Each time I go to Singapore, I marvel at the energy and enterprise of Singaporeans. Fifty years ago, there was no Singapore, the country. The city was Chinese-dominated (it still is: around 80 per cent of the population) and it shared an uneasy relationship with its parent state (the country that we now know as Malaysia).
Eventually, the Malays asked Singapore to leave their federation, and as Lee Kuan Yew, the founder of modern Singapore, recounts in his fascinating autobiography, hardly anyone believed Singapore could survive. Instead, it has flourished. With few natural resources of its own, it has harnessed the energy and entrepreneurial spirit of its people to create one of the world’s great city-states. Its philosophy appears to be: if you want to do something, then of course you can.
The city’s reputation as a gourmet paradise owes something to this philosophy. You can understand why Tokyo and Bangkok are gourmet centres: they boast of two of the world’s great cuisines. Similarly, Hong Kong was not just the greatest financial centre in the East; until the mainland opened up, it was the centre of Chinese cuisine. Singapore has had few such advantages. But, against the odds, it has built up a formidable reputation as the city with the best food in Asia.
Four years ago, I enjoyed the World Gourmet Summit, the Singapore Tourist Board’s (STB) successful attempt to put Singapore on the world gastronomic map. This year, I am going again to see if things have changed in the interim.
Exhausted after a night flight, I check into the Mandarin on Orchard Road. The Mandarin and I go way back. When I first came to Singapore in 1976 (as you can imagine, it was a very different place then), I stayed at the Mandarin. I came back to the Mandarin in 1993, 17 years later by which stage many other hotels had opened and it was no longer the only game in town. And now after another 17 years, here I am again.
It is a huge hotel, two towers, over a thousand rooms, with the best location in Singapore, in the centre of Orchard Road, across the street from Paragon and right next to Takashimaya. It is busy and bustling but I can’t help feeling that in the 34 years since I first came to Singapore it has allowed too many other hotels to overtake it.
Even its name has lost its cachet – these days when people say 'Mandarin’ you think of the rival Mandarin Oriental. But service is gracious and friendly and my room is excellent and I collapse into a deep sleep before waking up in time for lunch at Pine Court, the hotel’s Chinese restaurant which I remember well from 34 years ago. Then, it had been the location of my first real Chinese meal in a Chinese city and I had regarded it as a revelation. For instance, because I was used to Chinese restaurants in London and India, I kept wondering why the fried rice was taking so long to arrive. Finally, they explained it to me: the Chinese ate steamed rice with the meal; the fried rice was a course on its own served at the very end.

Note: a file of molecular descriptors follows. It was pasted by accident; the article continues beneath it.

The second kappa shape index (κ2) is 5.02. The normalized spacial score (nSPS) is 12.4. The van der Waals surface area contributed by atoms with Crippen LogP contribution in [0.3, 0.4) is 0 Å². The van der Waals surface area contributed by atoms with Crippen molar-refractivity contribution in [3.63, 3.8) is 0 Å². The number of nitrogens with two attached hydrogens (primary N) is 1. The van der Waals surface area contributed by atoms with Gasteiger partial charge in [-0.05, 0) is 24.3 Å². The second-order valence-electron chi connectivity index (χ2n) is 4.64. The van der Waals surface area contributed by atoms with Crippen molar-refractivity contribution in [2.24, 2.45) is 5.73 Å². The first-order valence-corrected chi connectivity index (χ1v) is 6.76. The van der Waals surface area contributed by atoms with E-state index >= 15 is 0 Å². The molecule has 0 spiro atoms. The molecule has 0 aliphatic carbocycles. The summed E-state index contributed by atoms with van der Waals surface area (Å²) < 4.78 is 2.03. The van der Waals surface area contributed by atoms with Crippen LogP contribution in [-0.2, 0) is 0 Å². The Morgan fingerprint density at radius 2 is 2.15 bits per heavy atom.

I am slightly less gauche now and am intrigued to see that the food – traditional on my earlier visits – is now slightly more modern. The Peking Duck starter comes plated – two little pancakes – with a mass of fried eggplant topped with pork floss on top. The hot and sour soup is full of interesting seafood and the spare ribs are slow-cooked (in the way that Western restaurants serve pork belly) so that they are moist on the inside.
Gung Ba Chicken is deconstructed into a simple, less complex dish and yes, we end with fried rice. This has bits of fish roe added for the texture (it works well) and is topped with a mound of white crab meat.
For tea, I go off to meet Andrew Phua, STB’s head of Dining at TWG, a tea lounge, owned by Sindhis but fronted by a French tea sommelier. Tea has been crying out for the wine treatment (grand cru, food pairings, etc.) but somehow Indians don’t seem interested. How refreshing then to find a Singapore chain that has not only done this but turned it into a commercial success.
My STB guide Naseem hosts dinner at Halia, a garden restaurant in the Botanical Gardens. We sit outside but my guess is that they have overhead air-conditioners going at full blast because it is very pleasant. The food is good. The chef understands mushrooms and vegetable flavours though there is also an excellent steak.
Breakfast with Michael Sengol, CEO of the group that owns the Mandarin and John Sarlain, the hotel’s general manager. I tell them about my historical links with the Mandarin and ask them why they allowed the Mandarin name to be usurped. It turns out that there have been changes of ownership and both are relatively new to the hotel. But Michael has very quickly spotted what is wrong and given his track record in London and China, my guess is that he will push the Mandarin into recapturing its old predominance.